Mexican peso plummets on U.S. election news

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NEW YORK– The Mexican peso is getting clobbered as results of the U.S. election are coming in.

The country’s currency crashed 8% to an all-time low Wednesday morning, as the U.S. election race tightened and the prospect of a Donald Trump presidency rose. Earlier the peso was down as much as 11% to an all-time low.

Mexico’s central bank said that it will hold a joint press conference with its finance ministry at 8am ET (7am local time).

U.S. stock futures also tanked as did other stock markets in Japan and China. Trump’s anti-trade talk and his unpredictability has led to a great deal of apprehensiveness in the global markets.

But the U.S. is Mexico’s largest trade partner. And Trump has attacked Mexico from Day 1 of his campaign. No wonder, the peso is falling so hard.

“The Mexican peso has been hit hardest, it’s been the biggest casualty,” says Neil Shearing, chief emerging market economist at Capital Economics, a research firm.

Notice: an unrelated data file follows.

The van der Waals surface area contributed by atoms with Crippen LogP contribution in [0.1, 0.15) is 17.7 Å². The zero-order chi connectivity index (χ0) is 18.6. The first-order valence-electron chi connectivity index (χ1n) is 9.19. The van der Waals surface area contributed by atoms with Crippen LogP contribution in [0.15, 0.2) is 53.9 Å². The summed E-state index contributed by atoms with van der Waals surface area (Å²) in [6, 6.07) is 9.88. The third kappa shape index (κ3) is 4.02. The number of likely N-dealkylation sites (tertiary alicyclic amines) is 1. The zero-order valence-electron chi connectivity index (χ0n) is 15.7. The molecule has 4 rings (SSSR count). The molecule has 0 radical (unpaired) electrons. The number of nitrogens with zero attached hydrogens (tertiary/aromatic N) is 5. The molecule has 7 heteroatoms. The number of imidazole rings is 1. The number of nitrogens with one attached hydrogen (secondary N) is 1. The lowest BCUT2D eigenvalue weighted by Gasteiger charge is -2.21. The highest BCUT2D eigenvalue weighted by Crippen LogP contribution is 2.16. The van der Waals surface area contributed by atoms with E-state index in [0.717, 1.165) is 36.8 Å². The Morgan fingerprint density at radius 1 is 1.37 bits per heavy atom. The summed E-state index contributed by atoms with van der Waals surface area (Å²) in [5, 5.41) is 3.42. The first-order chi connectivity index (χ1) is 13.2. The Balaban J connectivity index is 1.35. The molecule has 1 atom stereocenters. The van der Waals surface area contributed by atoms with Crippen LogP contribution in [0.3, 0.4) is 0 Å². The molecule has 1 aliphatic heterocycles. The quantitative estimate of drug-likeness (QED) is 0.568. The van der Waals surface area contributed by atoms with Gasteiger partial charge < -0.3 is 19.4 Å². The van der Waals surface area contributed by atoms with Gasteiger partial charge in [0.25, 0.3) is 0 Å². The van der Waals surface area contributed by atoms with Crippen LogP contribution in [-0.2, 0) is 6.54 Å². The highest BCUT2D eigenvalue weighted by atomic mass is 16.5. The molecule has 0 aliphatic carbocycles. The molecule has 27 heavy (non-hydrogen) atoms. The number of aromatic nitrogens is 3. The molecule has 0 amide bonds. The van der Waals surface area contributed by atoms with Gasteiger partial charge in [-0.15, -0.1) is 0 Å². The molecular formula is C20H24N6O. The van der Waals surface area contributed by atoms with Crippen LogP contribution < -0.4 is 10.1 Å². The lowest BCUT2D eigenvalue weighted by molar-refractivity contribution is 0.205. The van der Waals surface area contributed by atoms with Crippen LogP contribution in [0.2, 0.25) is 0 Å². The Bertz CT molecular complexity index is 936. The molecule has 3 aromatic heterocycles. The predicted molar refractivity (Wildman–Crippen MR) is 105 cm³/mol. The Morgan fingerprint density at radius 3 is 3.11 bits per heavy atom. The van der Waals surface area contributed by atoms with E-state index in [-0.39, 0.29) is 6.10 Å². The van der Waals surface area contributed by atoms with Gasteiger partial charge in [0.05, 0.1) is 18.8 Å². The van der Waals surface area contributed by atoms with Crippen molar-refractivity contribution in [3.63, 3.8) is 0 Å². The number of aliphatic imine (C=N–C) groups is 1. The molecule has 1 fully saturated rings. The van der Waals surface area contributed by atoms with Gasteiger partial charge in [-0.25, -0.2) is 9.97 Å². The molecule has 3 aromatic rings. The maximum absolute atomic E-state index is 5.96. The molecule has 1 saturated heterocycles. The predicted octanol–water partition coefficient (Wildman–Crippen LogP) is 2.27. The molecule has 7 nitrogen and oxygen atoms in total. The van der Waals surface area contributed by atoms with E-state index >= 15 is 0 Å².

One dollar equaled 20.33 pesos by late Tuesday evening. It has never traded at that level before.

Trump has proposed slapping tariffs on goods made in Mexico, ending the free trade agreement NAFTA, taxing cash remittances from America to Mexico, and building a wall along the border, which he says Mexico would pay for.

A Trump presidency would not bode well for Mexico, which heavily depends on trade with the United States. About 30% of Mexico’s economy consists of its exports, and almost all of those exports come across the border. Plus, the Mexican economy is already dealing with a litany of headwinds, such as low oil prices and government spending cuts.

Shearing forecasts that the value of the currency could fall further — to as low as 25 pesos to the dollar — by Wednesday morning, forcing Mexico’s central bank to call an emergency meeting, and hike interest rates 1% to 2%.

Other economist agree — Mexican officials will have to react soon if Trump does prevail.

“They will react immediately. They won’t be sitting on the sidelines for two or three days,” says Alberto Ramos, head of Latin America economic research at Goldman Sachs.

Mexico’s central bank governor, Agustin Carstens, told Milenio TV in Mexico last week that he and the finance ministry had put together a “contingency plan” if Trump were to win, but declined to give details.

By Patrick Gillespie

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